The Middle East has become the primary destination for obtainable luxury when it comes to the hotel sector globally. The continuous development of hotels continues to drive the bar higher in terms of facilities, amenities, and technology. However, with the pandemic hitting, the expected impact on top-line spending isn’t necessarily keeping pace.
When we look at the demographic and segment changes in hotel occupants over the last two years, have the hotel operators hit the mark when it comes to savvy technology investment to drive revenue? For the 12 months prior to Covid, hoteliers had a sharp focus on key technology areas such as revenue management, and with Expo 2020 it made sense. How can you optimise your inventory for the period of the event? Room nights, meetings, and events were the core revenue generators.
The guest drivers changed overnight and people wanted home comforts. In-room TV streaming, room service ordering online, electronic keys, and contactless check-in and out. And if they couldn’t get it from the property they would do one of two things:
- Stay elsewhere
- Use third parties to facilitate their needs
The first option became a clear opportunity as rates plummeted and with them access to properties with little demand and low occupancy. The second option is a more complicated issue best explained by a recent real-life stay.
How hotels are failing to use technology
I arrived in typically efficient Middle Eastern style through the airport to a five-star business hotel with 800 rooms split between residences and hotel rooms. I approached the front desk where service was diligent and warm as they checked me in and cut two keys. Upon arriving at my room I noted that it had been cleaned to the brand new Covid cleaning standards, but there was no mention at the front desk of the mobile key that could have enabled me to ditch the plastic cards. Having worked closely with this hotel, I am aware that the owner has invested significantly in mobile key technology (circa US$1m+) but there was no communication before my stay alerting me of the ability to utilise this innovation. Nor was it mentioned on arrival. The experience wasn’t bad, it just missed the chance to be something better.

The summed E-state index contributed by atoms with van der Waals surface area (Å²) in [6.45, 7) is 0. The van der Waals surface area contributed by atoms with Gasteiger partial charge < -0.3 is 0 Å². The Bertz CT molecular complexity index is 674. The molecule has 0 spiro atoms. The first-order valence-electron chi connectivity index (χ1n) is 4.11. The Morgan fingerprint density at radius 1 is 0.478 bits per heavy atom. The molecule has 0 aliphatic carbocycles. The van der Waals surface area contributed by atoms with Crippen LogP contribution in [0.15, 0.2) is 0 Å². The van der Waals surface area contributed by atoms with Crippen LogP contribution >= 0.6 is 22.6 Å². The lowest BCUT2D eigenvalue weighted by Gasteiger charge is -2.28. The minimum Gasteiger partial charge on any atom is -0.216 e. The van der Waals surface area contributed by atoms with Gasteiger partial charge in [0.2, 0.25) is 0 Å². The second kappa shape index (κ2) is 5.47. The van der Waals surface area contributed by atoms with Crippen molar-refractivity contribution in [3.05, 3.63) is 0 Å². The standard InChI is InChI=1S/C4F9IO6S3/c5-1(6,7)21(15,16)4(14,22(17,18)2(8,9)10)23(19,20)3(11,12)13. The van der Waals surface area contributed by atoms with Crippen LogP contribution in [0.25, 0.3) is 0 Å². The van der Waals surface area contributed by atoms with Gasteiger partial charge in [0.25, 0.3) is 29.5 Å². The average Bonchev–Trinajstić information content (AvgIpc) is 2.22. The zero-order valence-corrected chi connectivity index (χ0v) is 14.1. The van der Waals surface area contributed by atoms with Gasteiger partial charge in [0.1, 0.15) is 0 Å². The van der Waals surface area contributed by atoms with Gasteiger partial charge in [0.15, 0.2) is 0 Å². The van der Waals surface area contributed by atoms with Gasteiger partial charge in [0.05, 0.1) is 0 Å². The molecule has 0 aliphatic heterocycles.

As I am now stuck in my room for 24 hours while I await my PCR test result, I am further disappointed by the fact that whilst there is a QR code to get to room service it is just a menu which means I have to pick up the telephone to place an order and hope that I can accurately convey what I require. Alternatively, I could just follow what everyone else seems to be doing and order from Talabat or Deliveroo and do it all on my device.
Food ordered, work completed for the day, time to catch up on another box set on Netflix… Or not as I cannot stream a thing so it looks like I’m going to have to concentrate on that five-inch screen a little longer.
Technology is here to stay
Putting this all in perspective, Covid has probably simplified the guest journey. However, it has now enabled a significant revenue opportunity in ancillary spend which many are missing out on due to technology adoption.
In my opinion, the operators have focussed on the whizzbang of technology rather than focus on the business case. Meanwhile, the Talabat and Deliveroo drivers mount up in the hotel reception giving the hotel guests more triggers to order from them.
Kevin Edwards joined Alliants from PnK People where he served as managing director. Prior to PnK, Kevin founded the hospitality consulting firm, Avenue9 where he worked across many of the leading hospitality brands. Edwards exited the business after a successful sale to JLL, the fortune 500 real estate firm. He has led the technical disciplines for a multitude of large-scale private equity-backed hotel portfolio transactions.